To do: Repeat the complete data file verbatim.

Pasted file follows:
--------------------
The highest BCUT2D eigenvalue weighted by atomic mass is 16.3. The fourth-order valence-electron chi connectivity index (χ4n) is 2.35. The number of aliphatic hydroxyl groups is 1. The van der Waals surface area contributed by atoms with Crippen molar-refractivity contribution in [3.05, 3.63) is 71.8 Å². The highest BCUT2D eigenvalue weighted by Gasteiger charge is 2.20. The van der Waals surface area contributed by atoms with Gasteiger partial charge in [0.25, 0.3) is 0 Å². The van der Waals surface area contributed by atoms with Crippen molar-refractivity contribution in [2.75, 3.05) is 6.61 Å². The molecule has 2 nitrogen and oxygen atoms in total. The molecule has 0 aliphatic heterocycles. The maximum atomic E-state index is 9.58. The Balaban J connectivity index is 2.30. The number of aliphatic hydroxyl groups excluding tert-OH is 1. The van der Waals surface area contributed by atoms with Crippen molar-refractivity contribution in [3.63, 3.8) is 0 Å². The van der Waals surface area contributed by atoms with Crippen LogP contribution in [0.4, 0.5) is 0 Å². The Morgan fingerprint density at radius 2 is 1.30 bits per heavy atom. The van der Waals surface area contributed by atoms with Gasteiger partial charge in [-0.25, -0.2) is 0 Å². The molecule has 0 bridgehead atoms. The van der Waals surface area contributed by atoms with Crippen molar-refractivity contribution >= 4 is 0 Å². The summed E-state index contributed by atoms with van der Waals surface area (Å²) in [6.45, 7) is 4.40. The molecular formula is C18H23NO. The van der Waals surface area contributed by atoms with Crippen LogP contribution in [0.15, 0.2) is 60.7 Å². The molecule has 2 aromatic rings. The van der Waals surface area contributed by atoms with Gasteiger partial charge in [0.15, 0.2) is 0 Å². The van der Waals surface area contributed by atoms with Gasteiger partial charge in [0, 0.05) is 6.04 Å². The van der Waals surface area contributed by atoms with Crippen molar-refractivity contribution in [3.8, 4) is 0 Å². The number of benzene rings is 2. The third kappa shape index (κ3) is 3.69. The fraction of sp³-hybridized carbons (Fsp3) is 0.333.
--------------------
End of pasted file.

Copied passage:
The highest BCUT2D eigenvalue weighted by atomic mass is 16.3. The fourth-order valence-electron chi connectivity index (χ4n) is 2.35. The number of aliphatic hydroxyl groups is 1. The van der Waals surface area contributed by atoms with Crippen molar-refractivity contribution in [3.05, 3.63) is 71.8 Å². The highest BCUT2D eigenvalue weighted by Gasteiger charge is 2.20. The van der Waals surface area contributed by atoms with Gasteiger partial charge in [0.25, 0.3) is 0 Å². The van der Waals surface area contributed by atoms with Crippen molar-refractivity contribution in [2.75, 3.05) is 6.61 Å². The molecule has 2 nitrogen and oxygen atoms in total. The molecule has 0 aliphatic heterocycles. The maximum atomic E-state index is 9.58. The Balaban J connectivity index is 2.30. The number of aliphatic hydroxyl groups excluding tert-OH is 1. The van der Waals surface area contributed by atoms with Crippen molar-refractivity contribution in [3.63, 3.8) is 0 Å². The van der Waals surface area contributed by atoms with Crippen LogP contribution in [0.4, 0.5) is 0 Å². The Morgan fingerprint density at radius 2 is 1.30 bits per heavy atom. The van der Waals surface area contributed by atoms with Gasteiger partial charge in [-0.25, -0.2) is 0 Å². The molecule has 0 bridgehead atoms. The van der Waals surface area contributed by atoms with Crippen molar-refractivity contribution >= 4 is 0 Å². The summed E-state index contributed by atoms with van der Waals surface area (Å²) in [6.45, 7) is 4.40. The molecular formula is C18H23NO. The van der Waals surface area contributed by atoms with Crippen LogP contribution in [0.15, 0.2) is 60.7 Å². The molecule has 2 aromatic rings. The van der Waals surface area contributed by atoms with Gasteiger partial charge in [0.15, 0.2) is 0 Å². The van der Waals surface area contributed by atoms with Gasteiger partial charge in [0, 0.05) is 6.04 Å². The van der Waals surface area contributed by atoms with Crippen molar-refractivity contribution in [3.8, 4) is 0 Å². The number of benzene rings is 2. The third kappa shape index (κ3) is 3.69. The fraction of sp³-hybridized carbons (Fsp3) is 0.333.